From an uncovered historical site found underground, we now go to a preserved historical site found on a normal Hungarian street. Back in 1688, just after the nation’s liberation from the Ottoman Empire, the first ‘modern’ pharmacist (‘modern’ insofar as he was a guy who didn’t try to cure your plague after consulting chicken entrails) set up shop in the central Hungarian city of Székesfehérvár. After changing hands a few times over the centuries, the site continued to operate right up until 1971.
A few years later, it passed to the King István museum. The shop was restored and renovated, the beautiful baroque wood carvings polished and patched, and the centuries of collected pharmaceutical artefacts collected and put on display. As you walk around, you can marvel at the ornate carvings and wonder if that was one of the last sights some ill Hungarian saw before getting prescribed some powdered mummy to cure his TB.
This place is really stunning, a glimpse of a bygone era and a lost world – a world emerging from the middle ages into the age of reason.
3 The Visnes Statue of Liberty, Karmoy, Norway
This is the perfect place to visit if you like classic Americana but also value your respiratory health. Or hate bagels. It’s a little slice of freedom near the village of Visnes up in Europe’s frozen north. A scaled down Lady Liberty. God bless, uh, Norway!
So why is this here, near a small village in northern Europe? Was Abraham Lincoln a fan of pickled herring? Did Martin Luther King Jnr support Tromsø football club? Was Donald Trump actually born in Bergen (please, run with that one conspiracy theorists – it’d be hilarious)?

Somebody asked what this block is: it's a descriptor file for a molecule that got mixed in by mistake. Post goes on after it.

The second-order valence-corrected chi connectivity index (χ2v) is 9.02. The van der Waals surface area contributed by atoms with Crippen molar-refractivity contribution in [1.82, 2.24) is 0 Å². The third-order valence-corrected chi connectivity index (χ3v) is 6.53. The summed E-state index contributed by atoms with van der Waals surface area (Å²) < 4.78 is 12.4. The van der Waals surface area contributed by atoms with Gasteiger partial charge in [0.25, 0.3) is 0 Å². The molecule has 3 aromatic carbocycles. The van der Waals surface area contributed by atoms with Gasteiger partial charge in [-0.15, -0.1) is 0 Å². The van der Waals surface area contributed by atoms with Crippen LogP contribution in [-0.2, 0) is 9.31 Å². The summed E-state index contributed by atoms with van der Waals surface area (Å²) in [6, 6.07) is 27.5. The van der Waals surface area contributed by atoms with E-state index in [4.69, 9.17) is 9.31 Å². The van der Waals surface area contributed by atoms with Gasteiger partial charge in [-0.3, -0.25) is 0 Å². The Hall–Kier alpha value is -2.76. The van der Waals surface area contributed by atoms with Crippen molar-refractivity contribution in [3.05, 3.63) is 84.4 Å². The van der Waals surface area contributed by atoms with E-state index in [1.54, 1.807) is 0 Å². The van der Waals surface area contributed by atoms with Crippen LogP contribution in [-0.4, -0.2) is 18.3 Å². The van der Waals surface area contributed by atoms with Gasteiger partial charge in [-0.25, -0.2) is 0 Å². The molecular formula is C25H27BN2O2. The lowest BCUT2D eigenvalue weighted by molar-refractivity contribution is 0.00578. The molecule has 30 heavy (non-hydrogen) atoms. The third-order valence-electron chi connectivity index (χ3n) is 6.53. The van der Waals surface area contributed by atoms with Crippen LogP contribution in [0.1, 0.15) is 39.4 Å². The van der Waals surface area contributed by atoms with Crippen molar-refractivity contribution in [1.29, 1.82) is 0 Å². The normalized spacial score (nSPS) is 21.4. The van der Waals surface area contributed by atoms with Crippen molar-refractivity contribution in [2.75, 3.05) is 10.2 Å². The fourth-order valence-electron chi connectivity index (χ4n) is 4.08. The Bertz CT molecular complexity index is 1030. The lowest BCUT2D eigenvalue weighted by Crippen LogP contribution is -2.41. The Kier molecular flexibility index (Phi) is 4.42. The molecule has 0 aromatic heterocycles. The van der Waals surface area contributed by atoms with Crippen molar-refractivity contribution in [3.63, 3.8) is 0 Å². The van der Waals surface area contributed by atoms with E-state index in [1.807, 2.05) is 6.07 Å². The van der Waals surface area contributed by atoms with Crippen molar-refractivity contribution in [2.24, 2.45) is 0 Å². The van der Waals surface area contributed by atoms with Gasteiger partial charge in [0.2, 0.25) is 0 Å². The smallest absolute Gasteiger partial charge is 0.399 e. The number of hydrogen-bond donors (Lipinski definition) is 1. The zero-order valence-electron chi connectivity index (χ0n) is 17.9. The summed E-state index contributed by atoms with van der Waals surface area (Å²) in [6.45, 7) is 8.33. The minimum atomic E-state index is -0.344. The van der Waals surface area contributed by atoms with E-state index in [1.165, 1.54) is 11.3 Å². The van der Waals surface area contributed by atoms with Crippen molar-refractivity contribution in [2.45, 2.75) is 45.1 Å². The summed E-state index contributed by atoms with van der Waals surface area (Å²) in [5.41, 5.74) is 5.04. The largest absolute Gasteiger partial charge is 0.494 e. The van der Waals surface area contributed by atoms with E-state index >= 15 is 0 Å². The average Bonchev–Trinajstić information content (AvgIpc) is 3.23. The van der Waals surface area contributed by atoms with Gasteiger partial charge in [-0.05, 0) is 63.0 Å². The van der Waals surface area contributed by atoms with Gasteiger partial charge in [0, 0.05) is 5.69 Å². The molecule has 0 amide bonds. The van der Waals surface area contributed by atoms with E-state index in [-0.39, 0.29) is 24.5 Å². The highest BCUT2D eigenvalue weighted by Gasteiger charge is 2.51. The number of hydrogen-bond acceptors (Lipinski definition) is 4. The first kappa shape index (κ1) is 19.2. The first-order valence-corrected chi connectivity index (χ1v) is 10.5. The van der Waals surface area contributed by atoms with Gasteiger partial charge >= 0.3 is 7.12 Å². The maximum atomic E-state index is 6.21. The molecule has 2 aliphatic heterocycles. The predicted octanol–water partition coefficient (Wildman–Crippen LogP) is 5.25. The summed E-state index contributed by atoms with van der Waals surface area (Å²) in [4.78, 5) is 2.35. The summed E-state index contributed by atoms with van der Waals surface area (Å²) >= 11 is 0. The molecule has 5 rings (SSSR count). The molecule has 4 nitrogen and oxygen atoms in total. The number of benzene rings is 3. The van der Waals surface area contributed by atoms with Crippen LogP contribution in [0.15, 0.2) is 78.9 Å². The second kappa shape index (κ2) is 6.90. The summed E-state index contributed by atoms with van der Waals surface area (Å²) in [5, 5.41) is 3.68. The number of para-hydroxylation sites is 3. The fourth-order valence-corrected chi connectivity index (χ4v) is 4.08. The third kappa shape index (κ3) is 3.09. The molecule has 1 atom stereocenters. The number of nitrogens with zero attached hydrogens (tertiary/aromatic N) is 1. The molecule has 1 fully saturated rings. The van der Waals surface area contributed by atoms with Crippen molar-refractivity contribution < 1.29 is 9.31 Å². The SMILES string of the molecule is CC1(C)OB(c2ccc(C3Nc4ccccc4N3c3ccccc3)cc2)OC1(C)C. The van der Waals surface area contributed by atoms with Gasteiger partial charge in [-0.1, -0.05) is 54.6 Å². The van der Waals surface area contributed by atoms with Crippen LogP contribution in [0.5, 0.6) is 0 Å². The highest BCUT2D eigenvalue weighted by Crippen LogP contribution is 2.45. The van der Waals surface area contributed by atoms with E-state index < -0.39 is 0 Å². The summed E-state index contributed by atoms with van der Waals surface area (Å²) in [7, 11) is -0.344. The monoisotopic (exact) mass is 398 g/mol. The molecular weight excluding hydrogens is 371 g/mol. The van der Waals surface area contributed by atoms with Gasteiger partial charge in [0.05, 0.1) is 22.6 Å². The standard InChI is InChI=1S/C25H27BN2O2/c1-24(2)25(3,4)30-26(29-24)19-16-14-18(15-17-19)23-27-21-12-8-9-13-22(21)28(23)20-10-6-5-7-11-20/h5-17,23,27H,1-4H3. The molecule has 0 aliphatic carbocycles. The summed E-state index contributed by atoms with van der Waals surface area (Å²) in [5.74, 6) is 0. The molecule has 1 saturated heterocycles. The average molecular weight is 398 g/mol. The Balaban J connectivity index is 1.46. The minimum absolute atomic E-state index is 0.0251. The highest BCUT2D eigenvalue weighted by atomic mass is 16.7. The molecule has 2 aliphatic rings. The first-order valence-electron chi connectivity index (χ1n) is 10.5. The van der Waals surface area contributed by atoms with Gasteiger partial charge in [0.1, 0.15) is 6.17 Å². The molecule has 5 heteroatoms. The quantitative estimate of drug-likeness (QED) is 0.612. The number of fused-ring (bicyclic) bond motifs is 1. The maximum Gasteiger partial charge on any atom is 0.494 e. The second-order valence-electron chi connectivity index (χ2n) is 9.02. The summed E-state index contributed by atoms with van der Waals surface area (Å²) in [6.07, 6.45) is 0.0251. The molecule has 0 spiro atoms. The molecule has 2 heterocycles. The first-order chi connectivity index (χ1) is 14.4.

The truth, although still cool, is a good deal more mundane. It had been rumoured for decades that the copper used in the making of the New York statue came from the French-owned mine in the area. At the centennial celebrations of the statue, researchers uncovered that the copper had indeed come from the Visnes mine. By 1986, tests had been conducted on samples of copper from the statue, confirming that it was indeed from Norway.
2 Statue Of Bill Clinton, Bill Clinton Boulevard, Pristina, Kosovo
A Wild West theme park and randomly located Lady Liberty not American enough for you? How about a giant statue of the good ole’ US of A’s greatest ever president (according to numerous studies conducted by experts at the Clinton Foundation)?
But if chest-clutching, tear-jerking patriotism isn’t your thing, maybe badly rendered statues of famous people is. Since Blackpool, England’s main attraction – no not the tower, the beach or the theme park, we mean ‘Louis Tussaud’s House of Wax’, the single worst wax museum ever—decided to ditch their crappy old waxworks in favour of ‘realistic’ models, this statue in Kosovo can help you scratch that hilariously unrealistic itch. It really looks nothing like him. And that’s just wonderful.
1 The Altar Of Ragutis, Vilnius, Lithuania
Beer is god to many people nowadays. It seems that this was true for ancient Lithuanians too, given that central Vilnius still has an altar to the God of Beer found in a small park. Well, Ragutis is one god of beer – there are 2 more in Baltic paganism. I Sveikata!
This may not be the most razzle-dazzle, spectacular entry on this list, but after a good night out in downtown Vilnius, having sampled the beverages the Lithuanian capital has to offer, you can stumble over to thank the god that allowed you to enjoy by lighting a candle at his alter. Just take care not to stand too close, especially if you’ve spilled half your libations on your sweater over the course of the night. Ragutis may unleash a fiery Armageddon if he receives a human sacrifice.
About The Author: CJ Phillips is a storyteller, actor and writer living in rural West Wales. He is a little obsessed with lists.